Friday, August 7, 2009

How To Use A Realtor

Caller: I found a house online, can you tell me if it’s still available?

Me: Yes, I’m Realtor, I can look that up. Are you currently committed to another Realtor?

Caller: Yes we have a Realtor but she’s out of the country for 10 days. I just found the house online today and wondered about it.

Me: Our website shows all the homes for sale in the MLS, so the listing might not be ours. I don’t want to step on your Realtor’s toes. You should talk with whoever’s handling her business while she’s on vacation.

Caller: Well, we just wanted to see if the home was still available before we called our Realtor’s people and wasted their time.

Image ID 1098247 by agastecheg (picture credit to user agastecheg at StockExchange)

/rant ahead/

Apparently, it’s OK to waste my time. Caller, you aren’t my client and will never become my client. You already have a Realtor. But it’s OK to ask me to look up homes in the MLS for you for free.

Hold up.

The idea of “everything online is free” has gone too far. And we Realtors don’t always do a good job of letting consumers know three things:

  1. A Realtor’s website is designed to entice consumers into becoming clients of that Realtor;

  2. A Realtor’s website usually shows every listing for sale in the local Multiple Listing Service; and

  3. If you're already committed to working with a Realtor, don't ask other Realtors for help. Not even a little bit of help.

1. Websites Are Bait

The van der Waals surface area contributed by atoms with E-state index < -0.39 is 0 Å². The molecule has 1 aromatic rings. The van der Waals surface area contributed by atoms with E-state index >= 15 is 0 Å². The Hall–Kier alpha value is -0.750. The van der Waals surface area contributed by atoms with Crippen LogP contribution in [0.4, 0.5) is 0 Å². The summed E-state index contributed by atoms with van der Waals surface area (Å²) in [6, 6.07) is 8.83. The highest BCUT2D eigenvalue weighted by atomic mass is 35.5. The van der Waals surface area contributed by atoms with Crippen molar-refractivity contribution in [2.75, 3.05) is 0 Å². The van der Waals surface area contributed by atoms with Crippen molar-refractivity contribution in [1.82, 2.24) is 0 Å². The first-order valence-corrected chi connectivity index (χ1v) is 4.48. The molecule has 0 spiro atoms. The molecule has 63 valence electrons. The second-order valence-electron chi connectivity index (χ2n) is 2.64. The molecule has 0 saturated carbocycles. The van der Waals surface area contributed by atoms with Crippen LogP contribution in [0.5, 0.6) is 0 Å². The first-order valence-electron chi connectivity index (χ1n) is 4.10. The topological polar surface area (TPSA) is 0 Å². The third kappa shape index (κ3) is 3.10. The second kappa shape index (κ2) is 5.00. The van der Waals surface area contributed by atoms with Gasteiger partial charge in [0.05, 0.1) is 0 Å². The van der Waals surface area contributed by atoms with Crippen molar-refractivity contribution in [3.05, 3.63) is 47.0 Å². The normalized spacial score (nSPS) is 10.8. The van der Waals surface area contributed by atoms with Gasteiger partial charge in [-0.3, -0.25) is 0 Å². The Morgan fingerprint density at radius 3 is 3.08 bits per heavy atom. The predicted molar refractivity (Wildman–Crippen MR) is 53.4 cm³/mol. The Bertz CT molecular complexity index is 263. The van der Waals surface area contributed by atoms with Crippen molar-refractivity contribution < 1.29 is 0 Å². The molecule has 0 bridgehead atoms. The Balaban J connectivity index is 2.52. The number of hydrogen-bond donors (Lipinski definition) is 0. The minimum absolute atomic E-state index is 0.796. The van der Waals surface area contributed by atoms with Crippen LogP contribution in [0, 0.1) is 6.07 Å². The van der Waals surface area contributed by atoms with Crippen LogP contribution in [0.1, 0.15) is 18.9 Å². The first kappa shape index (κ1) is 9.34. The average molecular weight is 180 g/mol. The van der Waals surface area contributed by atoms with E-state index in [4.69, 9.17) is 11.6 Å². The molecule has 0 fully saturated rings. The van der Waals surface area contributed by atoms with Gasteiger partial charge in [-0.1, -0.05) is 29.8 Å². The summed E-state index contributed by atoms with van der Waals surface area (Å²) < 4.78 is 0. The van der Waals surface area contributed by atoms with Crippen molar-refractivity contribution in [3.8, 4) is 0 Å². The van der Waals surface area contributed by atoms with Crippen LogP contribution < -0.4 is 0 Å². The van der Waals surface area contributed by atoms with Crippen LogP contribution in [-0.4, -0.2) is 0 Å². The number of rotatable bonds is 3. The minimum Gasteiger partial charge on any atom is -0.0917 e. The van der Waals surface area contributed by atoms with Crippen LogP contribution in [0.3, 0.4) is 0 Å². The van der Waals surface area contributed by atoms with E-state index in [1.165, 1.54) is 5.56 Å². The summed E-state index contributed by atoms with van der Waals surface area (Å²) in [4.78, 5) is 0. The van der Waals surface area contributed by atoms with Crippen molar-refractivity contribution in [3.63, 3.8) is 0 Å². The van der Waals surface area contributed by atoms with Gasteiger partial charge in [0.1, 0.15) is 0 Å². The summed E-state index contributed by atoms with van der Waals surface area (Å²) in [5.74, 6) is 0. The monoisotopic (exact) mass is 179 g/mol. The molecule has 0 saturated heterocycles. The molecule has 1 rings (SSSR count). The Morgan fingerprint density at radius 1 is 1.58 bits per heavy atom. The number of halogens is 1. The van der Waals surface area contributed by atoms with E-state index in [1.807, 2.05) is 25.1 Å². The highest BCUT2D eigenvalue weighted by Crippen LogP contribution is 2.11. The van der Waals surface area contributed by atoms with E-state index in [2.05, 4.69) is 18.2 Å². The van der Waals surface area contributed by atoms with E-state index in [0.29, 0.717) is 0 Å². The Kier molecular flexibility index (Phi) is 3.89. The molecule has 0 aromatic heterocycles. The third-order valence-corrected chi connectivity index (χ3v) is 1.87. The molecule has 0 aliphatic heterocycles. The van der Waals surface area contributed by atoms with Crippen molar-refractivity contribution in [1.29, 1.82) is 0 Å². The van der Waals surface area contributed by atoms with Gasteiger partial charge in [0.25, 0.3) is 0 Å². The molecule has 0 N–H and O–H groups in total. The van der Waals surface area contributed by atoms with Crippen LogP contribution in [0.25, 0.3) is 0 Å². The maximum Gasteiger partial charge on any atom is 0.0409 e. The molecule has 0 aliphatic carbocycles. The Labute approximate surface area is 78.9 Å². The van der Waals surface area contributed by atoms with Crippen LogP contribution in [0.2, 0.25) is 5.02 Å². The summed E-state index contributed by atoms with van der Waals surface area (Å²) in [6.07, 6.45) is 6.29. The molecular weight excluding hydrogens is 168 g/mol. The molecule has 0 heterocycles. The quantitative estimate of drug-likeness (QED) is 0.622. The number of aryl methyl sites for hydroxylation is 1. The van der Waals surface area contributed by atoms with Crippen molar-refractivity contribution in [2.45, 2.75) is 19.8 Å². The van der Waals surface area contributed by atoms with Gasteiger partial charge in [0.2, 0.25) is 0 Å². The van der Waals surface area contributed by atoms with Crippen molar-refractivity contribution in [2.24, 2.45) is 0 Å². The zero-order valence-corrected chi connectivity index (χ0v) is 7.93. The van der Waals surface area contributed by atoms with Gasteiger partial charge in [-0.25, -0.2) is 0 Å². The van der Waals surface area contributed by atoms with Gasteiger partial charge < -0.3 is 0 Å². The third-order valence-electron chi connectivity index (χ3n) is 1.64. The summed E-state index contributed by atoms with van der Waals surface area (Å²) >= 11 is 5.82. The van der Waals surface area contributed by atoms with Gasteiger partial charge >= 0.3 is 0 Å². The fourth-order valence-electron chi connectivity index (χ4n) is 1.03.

The "job" of the Nike website is to sell shoes. So real estate websites sell houses, right? Well, no. Real estate websites run by Realtors are actually selling the Realtors. The houses are just The Shiny. They grab you and bring you in. We Realtors are waiting in the background, hoping to meet you and eventually one day become your Realtor. Some of us are nice, helpful folks. Some make used car salespeople look great. Life’s like that; get over it.

2. We’ve Got ‘Em All, But They’re Not All Ours

Our website (like most Realtor's websites) shows every single one of the 35,000+ properties currently for sale in the metro Phoenix area. We don't represent the sellers on every one of those!

It’s somewhat helpful to think of Realtors as attorneys, but only in this respect: If you see a house in the MLS, the sellers hired a attorney Realtor to list it there for them, and represent their best interests when the house sells. As a buyer, you should hire your own attorney Realtor to represent your best interests when you shop for and buy a new home. You wouldn’t go to court without an attorney. Don’t buy or sell a house without a Realtor.

3. If You’re Married, Be Married. If You’re Dating, Date.

Another tacky analogy, bear with me. Working with a Realtor successfully is a little teensy tiny bit like being married. You talk with that person several times a day about really big important things that impact your future happiness and financial well being. You trust them, and they trust you. You’re working together towards a very long term, very important, very expensive goal.

While you’re shopping for a life partner Realtor, you probably let folks know that you’re dating to find a future mate shopping for a Realtor. Once you commit to one mate Realtor, you probably stop dating others shopping for a Realtor. Unless you’re Jon and Kate or a Hollywood celebrity.

The Rules

Please keep these in mind when you contact us for help.  We at The Phoenix Agents are helpful people by nature. But we’re also people who have bills to pay. If you’re Realtor-shopping, that’s cool, just say so. We're happy to be interviewed and we usually stack up pretty darn well against our competition. If you’re already committed to another Realtor, think about your commitment before calling other Realtors for help. Even just a little bit of help.

/rant over/